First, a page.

Rowan and Martin’s Laugh-In


I often think of Dan Rowan and Dick Martin, hosts of the groundbreaking television show Rowan and Martin’s Laugh-In (1968-1973), as the Last Comedy Team.

There are others to vie for the title, most plausibly Allen & Rossi and the Smothers Brothers. Both of those acts have (or had) periodically reunited after Rowan and Martin split in 1973. But even so, Rowan and Martin had something very old school about them. Allen and Rossi were very much in the mold of Martin & Lewis –– very post-Rat Pack. The Smothers Brothers were a new generation, the folk and hippie era. But Rowan and Martin’s material was VERY vaudeville. In fact, I think of Dick Martin as a male Dumb Dora act, his character is a LOT like Gracie Allen’s.  His lapses of logic are so crazy that no one in real life would ever have them; they could only ever occur in the context of jokes and comedy routines. Teamed with the excellent straight man Dan Rowan they formed an a night club act in 1952, gradually working their way into television in the 1960s.

Their smash break-through (really all they are known for, and that’s OK because it’s one of the most successful tv shows of all time, defining an entire era) was Laugh-In. The show grew out of their successful stint subbing for Dean Martin in 1966. They premiered their own show as a special in 1967; it launched as a regular series in 1968. The show was like an explosion of color and sound, rapid-fire jokes and editing (with some of the comedy bits lasting no longer than a second), reflecting changing sexual attitudes, mores, and clothing and dance styles. One of its producers, George Schlatter, had cut his teeth working for Ernie Kovacs. One of its key writers Lorne Michaels, would go on to create and produce Saturday Night Live. 

Of the cast members, Goldie Hawn and Lily Tomlin would go on to the biggest careers; Richard Dawson (formerly of Hogan’s Heroes) would work steadily for many years as the host of Family Feud, and many of the others would just kind of coast for decades on the momentum of the glory days (which were glorious indeed), including Arte Johnson, Henry Gibson, Judy Carne, Ruth Buzzi, etc. Some, like Jo Anne Worley, Alan Sues and Dennis Allen were just too strange and weird to be able to survive outside the context of Laugh-In; they were fish and Laugh-In was their aquarium. Others of note were Larry Hovis (also of Hogan’s Heroes), Dave Madden (also of The Partridge Family), Johnny Brown (later to play Bookman on Good Times), as well as Jeremy Lloyd, Teresa Graves, Chelsea Brown, Patti Deutsch and ventriloquist Willie Tyler (and Lester). And this is only some of them. Gary Owens was the announcer, which he did as though the program were a 1940s radio show.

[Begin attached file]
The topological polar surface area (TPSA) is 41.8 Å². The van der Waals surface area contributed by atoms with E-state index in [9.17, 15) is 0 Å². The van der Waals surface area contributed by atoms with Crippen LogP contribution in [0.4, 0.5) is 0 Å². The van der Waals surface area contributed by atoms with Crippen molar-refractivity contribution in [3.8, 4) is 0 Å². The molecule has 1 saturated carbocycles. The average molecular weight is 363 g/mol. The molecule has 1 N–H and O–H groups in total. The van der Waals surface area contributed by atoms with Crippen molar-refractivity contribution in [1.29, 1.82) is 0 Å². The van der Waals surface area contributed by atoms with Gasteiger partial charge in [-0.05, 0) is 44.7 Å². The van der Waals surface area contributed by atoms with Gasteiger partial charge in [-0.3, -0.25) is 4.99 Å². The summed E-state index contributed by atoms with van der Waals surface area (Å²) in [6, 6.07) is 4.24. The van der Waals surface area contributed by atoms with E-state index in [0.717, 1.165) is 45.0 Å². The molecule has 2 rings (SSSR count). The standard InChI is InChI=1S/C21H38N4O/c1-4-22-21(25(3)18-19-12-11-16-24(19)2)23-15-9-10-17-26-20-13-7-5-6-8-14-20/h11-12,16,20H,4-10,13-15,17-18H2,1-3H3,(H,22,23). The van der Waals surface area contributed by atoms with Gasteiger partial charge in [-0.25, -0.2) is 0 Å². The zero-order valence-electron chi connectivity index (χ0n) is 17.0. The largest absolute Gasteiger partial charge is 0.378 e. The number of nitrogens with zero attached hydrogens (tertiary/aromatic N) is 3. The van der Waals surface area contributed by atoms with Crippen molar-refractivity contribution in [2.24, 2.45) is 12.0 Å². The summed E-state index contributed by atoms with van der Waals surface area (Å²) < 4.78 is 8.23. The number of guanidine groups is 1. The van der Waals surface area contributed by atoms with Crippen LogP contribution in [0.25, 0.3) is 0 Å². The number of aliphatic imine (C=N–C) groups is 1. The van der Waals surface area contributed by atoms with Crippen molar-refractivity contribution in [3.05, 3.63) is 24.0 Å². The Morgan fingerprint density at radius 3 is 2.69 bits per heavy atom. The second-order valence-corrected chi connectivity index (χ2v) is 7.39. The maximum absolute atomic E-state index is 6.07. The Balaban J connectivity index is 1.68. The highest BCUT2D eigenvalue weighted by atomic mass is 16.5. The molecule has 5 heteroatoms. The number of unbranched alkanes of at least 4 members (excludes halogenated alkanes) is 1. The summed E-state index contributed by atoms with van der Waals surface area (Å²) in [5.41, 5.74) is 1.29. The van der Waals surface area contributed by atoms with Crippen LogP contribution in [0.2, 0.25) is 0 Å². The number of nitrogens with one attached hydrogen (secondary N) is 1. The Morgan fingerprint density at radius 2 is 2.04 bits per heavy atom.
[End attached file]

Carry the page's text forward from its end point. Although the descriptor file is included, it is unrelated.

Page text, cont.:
Rowan and Martin themselves set a swinging tone for the show…they seemed sort of like versions of Hugh Hefner, wearing a couple of tuxedos, making lots of lecherous sex jokes and lewd double entendres, and presiding over a format that was presented like a big party (one of the most frequent recurring set pieces was in fact a big cocktail party) and lots of go-go dancing. The music was psychedelic rock-oriented, and plenty of bits, like Arte Johnson’s “Veddy interesting” , Judy Carne’s “Sock it to me!” and Lily Tomlin’s “Thath the truth” became hip national catchphrases.

Ringo Starr joins Ruth Buzzi and Arte Johnson in their classic recurring bit as a couple of senior citizens, 1970

Laugh-In was one of the first prime time shows I watched regularly and enjoyed so it’s impossible me for not to love it. Still, in the scheme of things, there’s an element of treachery afoot. It seems quite clear in retrospect that Laugh-In (along with the show that followed in its footsteps SNL) are what killed old school TV variety in the vaudeville mold like Ed Sullivan (Sullivan went off the air in 1971. Coincidence? I don’t think so). Laugh-In was so innovative that it made shows in the traditional format look flat by comparison. This is ironic because it was a different kind of show, a comedy revue, not a variety show, properly speaking. But still there was so much going on for the eye and ear on Laugh-In, that it pretty much changed how tv viewers were hard-wired. Even I will admit that watching a straight up variety show like Sullivan for the modern viewer can be a hard slog. Sitting there watching a plate spinner for ten minutes? It’s practically like sitting in church!

Even more ironically, Laugh-In’s format died out as well. In the wake of its success, certain shows, notably the Flip Wilson show and Hee Haw followed its hyperactive format. But with Saturday Night Live, things mellowed back out somewhat. The sixties were over.  There really hasn’t been anything quite as crazy as Laugh-In on television screens in nearly 40 years.

To find out more about the variety arts past and present, consult No Applause, Just Throw Money: The Book That Made Vaudeville Famous, available at Amazon, Barnes and Noble, and wherever nutty books are sold. And don’t miss Chain of Fools: Silent Comedy and Its Legacies from Nickelodeons to Youtube, to be released by Bear Manor Media in 2013.


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